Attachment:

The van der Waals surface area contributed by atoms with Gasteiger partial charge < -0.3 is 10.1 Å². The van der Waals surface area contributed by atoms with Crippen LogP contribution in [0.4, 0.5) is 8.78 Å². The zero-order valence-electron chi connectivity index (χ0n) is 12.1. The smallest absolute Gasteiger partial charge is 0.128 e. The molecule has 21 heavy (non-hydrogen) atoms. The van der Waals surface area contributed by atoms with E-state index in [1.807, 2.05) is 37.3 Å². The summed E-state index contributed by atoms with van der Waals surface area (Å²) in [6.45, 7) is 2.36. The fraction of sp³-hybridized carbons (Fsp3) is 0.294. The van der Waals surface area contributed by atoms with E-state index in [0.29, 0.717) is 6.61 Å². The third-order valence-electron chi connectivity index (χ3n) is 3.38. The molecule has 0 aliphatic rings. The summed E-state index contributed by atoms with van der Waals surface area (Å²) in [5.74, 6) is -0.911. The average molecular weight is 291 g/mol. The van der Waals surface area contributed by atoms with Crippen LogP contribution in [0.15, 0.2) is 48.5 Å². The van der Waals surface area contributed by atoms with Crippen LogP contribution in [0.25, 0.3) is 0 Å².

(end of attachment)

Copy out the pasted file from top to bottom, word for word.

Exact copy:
The van der Waals surface area contributed by atoms with Gasteiger partial charge < -0.3 is 10.1 Å². The van der Waals surface area contributed by atoms with Crippen LogP contribution in [0.4, 0.5) is 8.78 Å². The zero-order valence-electron chi connectivity index (χ0n) is 12.1. The smallest absolute Gasteiger partial charge is 0.128 e. The molecule has 21 heavy (non-hydrogen) atoms. The van der Waals surface area contributed by atoms with E-state index in [1.807, 2.05) is 37.3 Å². The summed E-state index contributed by atoms with van der Waals surface area (Å²) in [6.45, 7) is 2.36. The fraction of sp³-hybridized carbons (Fsp3) is 0.294. The van der Waals surface area contributed by atoms with E-state index in [0.29, 0.717) is 6.61 Å². The third-order valence-electron chi connectivity index (χ3n) is 3.38. The molecule has 0 aliphatic rings. The summed E-state index contributed by atoms with van der Waals surface area (Å²) in [5.74, 6) is -0.911. The average molecular weight is 291 g/mol. The van der Waals surface area contributed by atoms with Crippen LogP contribution in [0.15, 0.2) is 48.5 Å². The van der Waals surface area contributed by atoms with Crippen LogP contribution in [0.25, 0.3) is 0 Å².